During a meeting on Wednesday, we were discussing issues that many HR professionals might face and I asked the question, "What about when you have two employees who hate each other?" That got a few chuckles and wisecracks from around the table, but I was serious. I've seen workplaces in which employees couldn't stand each other and it got in the way of productivity.
So I went back to my office and googled it. Well, technically I searched on "employee dislike coworker." (Hate is such a strong word.)
Obviously, I'm not the only one thinking or writing about this. My search results included page after page of links to information about employees' dislike of their coworkers. The top result was "10 Surefire Ways to Get Your Coworkers to Hate You."
So employees' dislike for one another doesn't appear to be an isolated issue. That shouldn't be surprising. Put dozens, hundreds, or even thousands of people in the same building and not everyone is going to get along.
But I'm not just talking about an employee not caring for a coworker. I'm talking about coworkers who actively dislike each other and it's apparent in the workplace. They treat each other rudely and are unwilling to work together productively. They might even actively work to sabotage the would-be coworker.
Hundreds of business books have been written extolling the benefits of collaboration and teamwork. We constantly hear about the importance of team chemistry in both sports and business. Here's what Dr. Scott Williams of Wright State University said about team chemistry in his free newsletter LeaderLetter.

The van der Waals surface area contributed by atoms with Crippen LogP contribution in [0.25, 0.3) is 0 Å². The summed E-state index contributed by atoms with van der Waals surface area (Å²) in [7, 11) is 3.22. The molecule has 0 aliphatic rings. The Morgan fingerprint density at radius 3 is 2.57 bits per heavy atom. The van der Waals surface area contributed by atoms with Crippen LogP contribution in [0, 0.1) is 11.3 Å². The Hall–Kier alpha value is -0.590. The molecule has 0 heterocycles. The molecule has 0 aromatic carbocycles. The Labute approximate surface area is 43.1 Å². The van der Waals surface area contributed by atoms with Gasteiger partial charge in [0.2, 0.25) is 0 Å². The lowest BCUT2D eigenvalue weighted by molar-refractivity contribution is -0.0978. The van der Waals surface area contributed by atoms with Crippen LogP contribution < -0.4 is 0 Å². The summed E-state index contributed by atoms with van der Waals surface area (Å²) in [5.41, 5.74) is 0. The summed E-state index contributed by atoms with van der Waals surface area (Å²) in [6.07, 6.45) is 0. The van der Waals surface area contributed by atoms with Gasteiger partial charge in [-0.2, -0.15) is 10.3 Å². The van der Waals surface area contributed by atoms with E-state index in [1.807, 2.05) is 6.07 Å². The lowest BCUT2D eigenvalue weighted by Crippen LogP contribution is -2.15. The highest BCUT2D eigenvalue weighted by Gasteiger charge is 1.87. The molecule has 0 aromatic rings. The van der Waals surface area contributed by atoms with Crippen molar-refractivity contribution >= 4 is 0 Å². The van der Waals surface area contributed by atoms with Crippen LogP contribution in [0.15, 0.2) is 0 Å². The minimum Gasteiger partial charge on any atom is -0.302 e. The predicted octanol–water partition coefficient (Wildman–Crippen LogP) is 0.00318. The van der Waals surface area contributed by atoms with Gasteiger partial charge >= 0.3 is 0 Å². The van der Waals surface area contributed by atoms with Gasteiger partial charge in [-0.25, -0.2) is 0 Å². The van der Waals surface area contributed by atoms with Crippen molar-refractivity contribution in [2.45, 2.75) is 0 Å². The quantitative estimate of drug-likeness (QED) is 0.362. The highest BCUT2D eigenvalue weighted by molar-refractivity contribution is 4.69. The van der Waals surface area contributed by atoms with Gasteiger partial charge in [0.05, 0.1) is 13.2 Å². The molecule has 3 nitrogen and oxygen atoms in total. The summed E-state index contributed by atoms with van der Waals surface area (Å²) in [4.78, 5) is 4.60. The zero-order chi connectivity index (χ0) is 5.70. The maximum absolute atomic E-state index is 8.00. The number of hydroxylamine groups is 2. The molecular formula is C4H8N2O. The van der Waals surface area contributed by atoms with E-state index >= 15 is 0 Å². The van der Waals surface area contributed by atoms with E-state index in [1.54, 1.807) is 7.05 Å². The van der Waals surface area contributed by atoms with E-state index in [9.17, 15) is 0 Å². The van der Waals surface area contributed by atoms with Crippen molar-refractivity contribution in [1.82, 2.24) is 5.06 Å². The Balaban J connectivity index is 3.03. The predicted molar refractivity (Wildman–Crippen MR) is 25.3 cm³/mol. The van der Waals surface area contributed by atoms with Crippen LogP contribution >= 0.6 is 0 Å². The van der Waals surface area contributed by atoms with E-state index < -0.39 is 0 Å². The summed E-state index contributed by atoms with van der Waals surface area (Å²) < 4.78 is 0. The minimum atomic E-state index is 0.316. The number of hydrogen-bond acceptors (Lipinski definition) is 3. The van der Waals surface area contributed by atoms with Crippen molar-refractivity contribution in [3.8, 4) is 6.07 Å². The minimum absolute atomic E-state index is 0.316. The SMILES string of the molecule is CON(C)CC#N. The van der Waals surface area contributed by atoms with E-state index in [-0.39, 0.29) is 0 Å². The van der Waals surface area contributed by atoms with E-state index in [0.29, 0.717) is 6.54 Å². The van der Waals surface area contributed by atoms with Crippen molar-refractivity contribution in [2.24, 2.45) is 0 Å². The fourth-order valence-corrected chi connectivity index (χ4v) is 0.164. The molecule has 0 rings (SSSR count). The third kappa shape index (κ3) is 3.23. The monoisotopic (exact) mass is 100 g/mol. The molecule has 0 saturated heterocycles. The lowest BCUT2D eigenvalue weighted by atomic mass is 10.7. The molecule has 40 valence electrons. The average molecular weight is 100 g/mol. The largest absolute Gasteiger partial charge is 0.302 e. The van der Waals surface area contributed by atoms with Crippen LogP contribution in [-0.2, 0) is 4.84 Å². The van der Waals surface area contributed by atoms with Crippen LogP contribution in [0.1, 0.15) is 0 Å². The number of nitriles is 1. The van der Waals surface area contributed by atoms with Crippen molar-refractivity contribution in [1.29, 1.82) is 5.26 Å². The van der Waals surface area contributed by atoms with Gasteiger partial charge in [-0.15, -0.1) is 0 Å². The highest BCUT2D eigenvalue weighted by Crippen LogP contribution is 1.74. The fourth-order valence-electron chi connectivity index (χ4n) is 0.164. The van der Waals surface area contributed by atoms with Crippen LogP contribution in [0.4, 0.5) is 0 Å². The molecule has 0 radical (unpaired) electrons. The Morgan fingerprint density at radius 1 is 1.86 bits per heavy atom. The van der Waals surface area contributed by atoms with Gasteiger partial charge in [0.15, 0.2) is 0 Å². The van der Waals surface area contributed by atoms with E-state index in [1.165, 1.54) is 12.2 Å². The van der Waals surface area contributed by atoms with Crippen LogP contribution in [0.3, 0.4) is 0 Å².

Team chemistry is the composition of a team and the relationships among team members. Good team chemistry helps a team achieve its goals, and it results when (a) a team has members who possess the right competencies and (b) they work effectively together to achieve synergies. We most often notice that a team has poor chemistry when the members are talented but fail to work well together to make the most of their abilities. For instance, team members failing to play roles that their teams need someone to play or engaging in unproductive conflict are examples of problems with team chemistry.
I think Dr. Williams nailed the issue I'm talking about when he wrote that "engaging in unproductive conflict" causes problems with team chemistry. And if team chemistry is what helps the team be productive and achieve its goals, then two employees who hate each other are going to affect the team's results.
So what do you do when you have two employees — both talented contributors — who can't stand each other but their jobs require them to work together? You can't make them like each other, but you can demand that they find a way to work together productively. And if they either actively or passively refuse? Then either one or both need to go.
One could argue that both need to be dismissed since they're both contributing to the problem. But if they are both talented contributors, as I said, then retaining one might be the best thing for the business. Removing one of the two eliminates the issue, while still allowing you to retain the more valuable employee.
If you haven't faced this issue yet as a manager, I'd argue it's only a matter of time. Ignoring it will lead to big problems as the other employees line up behind one or the other of their coworkers who are engaged in the feud. And, like the Hatfields and the McCoys, they may not be sure why the feud began, but they'll be a part of it.
So make sure you meet this issue head on, even if it means you lose a talented employee — or two.
Thanks to Dan Oswald / M. Lee Smith Publishers LLC